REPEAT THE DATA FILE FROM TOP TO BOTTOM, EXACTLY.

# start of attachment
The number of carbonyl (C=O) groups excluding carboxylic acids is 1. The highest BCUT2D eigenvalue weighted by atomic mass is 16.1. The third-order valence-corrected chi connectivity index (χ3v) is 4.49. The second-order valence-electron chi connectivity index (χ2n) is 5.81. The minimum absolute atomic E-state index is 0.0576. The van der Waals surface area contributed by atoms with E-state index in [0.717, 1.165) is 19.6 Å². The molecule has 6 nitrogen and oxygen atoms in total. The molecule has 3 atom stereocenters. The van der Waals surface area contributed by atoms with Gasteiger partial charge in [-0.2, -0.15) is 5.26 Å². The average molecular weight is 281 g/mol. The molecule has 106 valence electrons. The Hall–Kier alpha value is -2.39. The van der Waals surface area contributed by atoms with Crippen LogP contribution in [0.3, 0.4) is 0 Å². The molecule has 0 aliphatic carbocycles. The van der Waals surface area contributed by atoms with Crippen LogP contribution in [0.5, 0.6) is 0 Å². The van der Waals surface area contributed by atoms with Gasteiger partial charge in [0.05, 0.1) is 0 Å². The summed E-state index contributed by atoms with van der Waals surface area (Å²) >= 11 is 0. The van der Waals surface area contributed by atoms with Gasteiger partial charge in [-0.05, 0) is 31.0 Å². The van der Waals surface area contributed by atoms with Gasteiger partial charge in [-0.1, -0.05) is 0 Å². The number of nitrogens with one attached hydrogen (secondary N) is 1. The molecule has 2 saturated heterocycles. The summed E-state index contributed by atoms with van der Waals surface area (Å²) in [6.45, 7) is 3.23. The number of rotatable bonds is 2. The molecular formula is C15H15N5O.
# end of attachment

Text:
The number of carbonyl (C=O) groups excluding carboxylic acids is 1. The highest BCUT2D eigenvalue weighted by atomic mass is 16.1. The third-order valence-corrected chi connectivity index (χ3v) is 4.49. The second-order valence-electron chi connectivity index (χ2n) is 5.81. The minimum absolute atomic E-state index is 0.0576. The van der Waals surface area contributed by atoms with E-state index in [0.717, 1.165) is 19.6 Å². The molecule has 6 nitrogen and oxygen atoms in total. The molecule has 3 atom stereocenters. The van der Waals surface area contributed by atoms with Gasteiger partial charge in [-0.2, -0.15) is 5.26 Å². The average molecular weight is 281 g/mol. The molecule has 106 valence electrons. The Hall–Kier alpha value is -2.39. The van der Waals surface area contributed by atoms with Crippen LogP contribution in [0.3, 0.4) is 0 Å². The molecule has 0 aliphatic carbocycles. The van der Waals surface area contributed by atoms with Crippen LogP contribution in [0.5, 0.6) is 0 Å². The van der Waals surface area contributed by atoms with Gasteiger partial charge in [0.05, 0.1) is 0 Å². The summed E-state index contributed by atoms with van der Waals surface area (Å²) >= 11 is 0. The van der Waals surface area contributed by atoms with Gasteiger partial charge in [-0.05, 0) is 31.0 Å². The van der Waals surface area contributed by atoms with Gasteiger partial charge in [-0.1, -0.05) is 0 Å². The number of nitrogens with one attached hydrogen (secondary N) is 1. The molecule has 2 saturated heterocycles. The summed E-state index contributed by atoms with van der Waals surface area (Å²) in [6.45, 7) is 3.23. The number of rotatable bonds is 2. The molecular formula is C15H15N5O.